APOD: LHS 475 b: Earth-Sized Exoplanet (2023 Jan 24)

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APOD: LHS 475 b: Earth-Sized Exoplanet (2023 Jan 24)

Post by APOD Robot » Tue Jan 24, 2023 5:05 am

Image LHS 475 b: Earth-Sized Exoplanet

Explanation: If you could stand on exoplanet LHS 475 b, what might you see? No one knows for sure but pictured here is an interesting guess made by an Earth-based artificial intelligence (AI) engine. The existence of the exoplanet was indicated in data taken by the Earth-orbiting TESS satellite but confirmed and further investigated only this year by the near-Earth Sun-orbiting James Webb Space Telescope. What is known for sure is that LHS 475 b has a mass very similar to our Earth and closely orbits a small red star about 40 light years away. The featured AI-illustrated guess depicts a plausibly rugged Earth-like landscape replete with molten lava and with the central red star rising in the distance. Webb data does not as yet reveal, however, whether LHS 475 b has an atmosphere. One of Webb’s science objectives is to follow up previous discoveries of distant exoplanets to better discern their potential for developing life.

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alex555

Re: APOD: LHS 475 b: Earth-Sized Exoplanet (2023 Jan 24)

Post by alex555 » Tue Jan 24, 2023 8:15 am

Even with a red star you couldn't see the stars in daylight. Well spotted, AI.

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Re: APOD: LHS 475 b: Earth-Sized Exoplanet (2023 Jan 24)

Post by FLPhotoCatcher » Tue Jan 24, 2023 9:00 am

Here's what Stable Diffusion 2.1 came up with after I added the keywords, "exoplanet, red dwarf, lava mountain rocks sunset".
The red dwarf looks to be in front of one of the mountains. The caption does say that it's a "small red star."
exoplanet red dwarf lava mountain rocks sunset4.jpg
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Re: APOD: LHS 475 b: Earth-Sized Exoplanet (2023 Jan 24)

Post by rstevenson » Tue Jan 24, 2023 12:09 pm

When I saw this image a few minutes ago, my initial reaction was that the star was much too small in the sky.

Our Sun appears to be about 1/2° in diameter, if memory serves. We are, by definition, 1 AU away from our Sun which is 1 M☉ in radius. The equivalent figures for this exoplanet are 0.0206 AU and 0.2789±0.0014 R☉. A more knowledgeable person than I can probably use those figures to calculate how many degrees wide the star would be in the sky of the exoplanet. I gave it a try, taking the inverse of each of those figures (since I am comparing them to 1 AU and 1 M☉) and multiplying by 1/2°, …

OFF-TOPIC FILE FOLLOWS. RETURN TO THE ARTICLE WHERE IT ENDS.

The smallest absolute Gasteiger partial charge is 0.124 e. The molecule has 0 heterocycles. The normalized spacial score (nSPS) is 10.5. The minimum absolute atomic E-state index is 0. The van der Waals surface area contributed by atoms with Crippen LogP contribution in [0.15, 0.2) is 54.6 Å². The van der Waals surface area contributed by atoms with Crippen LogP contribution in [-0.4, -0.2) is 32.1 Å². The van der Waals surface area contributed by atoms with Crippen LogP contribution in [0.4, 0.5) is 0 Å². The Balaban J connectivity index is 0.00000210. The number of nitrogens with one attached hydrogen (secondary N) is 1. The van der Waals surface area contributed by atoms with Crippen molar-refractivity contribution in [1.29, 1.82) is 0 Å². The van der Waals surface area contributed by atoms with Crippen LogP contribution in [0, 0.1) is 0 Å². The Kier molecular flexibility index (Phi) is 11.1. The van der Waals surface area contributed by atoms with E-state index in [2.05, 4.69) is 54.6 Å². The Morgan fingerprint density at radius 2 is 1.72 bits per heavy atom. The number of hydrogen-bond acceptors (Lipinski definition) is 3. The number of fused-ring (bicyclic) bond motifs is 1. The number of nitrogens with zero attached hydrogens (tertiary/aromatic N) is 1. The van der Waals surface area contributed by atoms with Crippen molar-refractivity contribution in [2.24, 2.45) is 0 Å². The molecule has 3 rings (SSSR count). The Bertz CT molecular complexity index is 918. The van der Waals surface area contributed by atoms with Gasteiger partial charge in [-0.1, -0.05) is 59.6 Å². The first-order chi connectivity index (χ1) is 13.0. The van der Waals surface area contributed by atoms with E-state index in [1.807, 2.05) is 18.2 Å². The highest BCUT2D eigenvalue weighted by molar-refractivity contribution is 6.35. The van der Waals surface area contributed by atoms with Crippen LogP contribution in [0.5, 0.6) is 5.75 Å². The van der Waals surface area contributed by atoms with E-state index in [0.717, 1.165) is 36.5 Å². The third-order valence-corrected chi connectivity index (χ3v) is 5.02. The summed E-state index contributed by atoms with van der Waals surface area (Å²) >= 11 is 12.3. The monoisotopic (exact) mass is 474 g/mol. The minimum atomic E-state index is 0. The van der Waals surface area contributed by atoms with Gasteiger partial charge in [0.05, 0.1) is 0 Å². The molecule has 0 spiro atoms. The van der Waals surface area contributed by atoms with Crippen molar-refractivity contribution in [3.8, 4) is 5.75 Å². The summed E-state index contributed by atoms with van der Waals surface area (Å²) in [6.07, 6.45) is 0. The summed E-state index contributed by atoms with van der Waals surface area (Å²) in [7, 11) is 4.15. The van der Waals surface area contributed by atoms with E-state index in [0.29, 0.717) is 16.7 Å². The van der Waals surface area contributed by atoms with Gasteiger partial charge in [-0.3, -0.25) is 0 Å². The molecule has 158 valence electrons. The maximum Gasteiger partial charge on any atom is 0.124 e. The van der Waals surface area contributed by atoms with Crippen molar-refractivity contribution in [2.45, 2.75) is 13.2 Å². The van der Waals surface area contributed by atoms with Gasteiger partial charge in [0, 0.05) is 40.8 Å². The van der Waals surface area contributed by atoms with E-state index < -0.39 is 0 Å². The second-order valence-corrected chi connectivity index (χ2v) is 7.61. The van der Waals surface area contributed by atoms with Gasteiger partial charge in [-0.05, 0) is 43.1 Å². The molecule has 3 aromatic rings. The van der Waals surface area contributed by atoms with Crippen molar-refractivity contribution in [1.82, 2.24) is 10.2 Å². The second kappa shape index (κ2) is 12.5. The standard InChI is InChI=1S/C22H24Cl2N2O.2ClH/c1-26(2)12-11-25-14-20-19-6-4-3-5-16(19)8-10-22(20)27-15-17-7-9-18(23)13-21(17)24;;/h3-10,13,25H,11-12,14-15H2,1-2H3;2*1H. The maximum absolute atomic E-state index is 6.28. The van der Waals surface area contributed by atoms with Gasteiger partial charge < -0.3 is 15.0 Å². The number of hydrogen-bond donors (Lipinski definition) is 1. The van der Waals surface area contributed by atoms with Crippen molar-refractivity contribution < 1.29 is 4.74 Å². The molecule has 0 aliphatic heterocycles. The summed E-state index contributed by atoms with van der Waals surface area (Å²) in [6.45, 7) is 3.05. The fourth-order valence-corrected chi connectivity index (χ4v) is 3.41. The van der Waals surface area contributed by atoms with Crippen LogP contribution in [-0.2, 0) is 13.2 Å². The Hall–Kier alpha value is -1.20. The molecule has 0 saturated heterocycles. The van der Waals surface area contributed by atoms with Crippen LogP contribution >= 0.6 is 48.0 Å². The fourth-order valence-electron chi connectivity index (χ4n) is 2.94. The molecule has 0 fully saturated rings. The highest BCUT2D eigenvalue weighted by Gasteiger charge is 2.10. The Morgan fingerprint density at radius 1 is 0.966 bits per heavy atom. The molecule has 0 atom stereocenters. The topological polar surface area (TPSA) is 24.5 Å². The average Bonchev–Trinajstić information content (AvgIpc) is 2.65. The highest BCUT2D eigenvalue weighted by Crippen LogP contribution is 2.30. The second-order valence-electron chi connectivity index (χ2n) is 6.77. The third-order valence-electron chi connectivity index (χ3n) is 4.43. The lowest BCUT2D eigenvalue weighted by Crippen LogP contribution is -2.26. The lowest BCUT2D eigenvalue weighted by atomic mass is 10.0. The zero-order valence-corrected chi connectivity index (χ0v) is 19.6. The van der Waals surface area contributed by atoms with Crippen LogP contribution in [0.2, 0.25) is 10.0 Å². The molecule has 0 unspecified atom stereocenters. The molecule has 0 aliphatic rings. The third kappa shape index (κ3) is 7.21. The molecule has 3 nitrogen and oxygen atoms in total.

(1/0.0206) (1/0.2789) (1/2°) = 1.52°
If that’s the right way to do it, then the star should appear to be about 3 times the size of our Sun, given an equivalent viewing angle on each planet. So now I think the AI illustrated the star much too large, as opposed to my initial reaction. But I’ve no idea if that calculation I just did is correct. Can someone check that for me, please?
—————- a few minutes pass —————
ACK! Found a mistake already. The answer 1.52 is in radians, not degrees. It should be 87°, according to Wolfram Alpha (which knows a great deal more than I about how to calculate.) Of course, garbage in, garbage out, so it remains to see if what I calculated makes sense. If it does, then the star should be much larger in the sky.

Rob
Last edited by rstevenson on Tue Jan 24, 2023 12:17 pm, edited 1 time in total.

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Re: APOD: LHS 475 b: Earth-Sized Exoplanet (2023 Jan 24)

Post by De58te » Tue Jan 24, 2023 12:14 pm

Something puzzles me. If the Earth-like planet LHS 475 b is orbiting its red star at a distance of 40 light years from the red star, than why does its sun look bigger in the sky than our Sun does to us which I believe is much closer to the Earth than even 1 light year away??

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Re: APOD: LHS 475 b: Earth-Sized Exoplanet (2023 Jan 24)

Post by rstevenson » Tue Jan 24, 2023 12:19 pm

De58te wrote: Tue Jan 24, 2023 12:14 pm Something puzzles me. If the Earth-like planet LHS 475 b is orbiting its red star at a distance of 40 light years from the red star, than why does its sun look bigger in the sky than our Sun does to us which I believe is much closer to the Earth than even 1 light year away??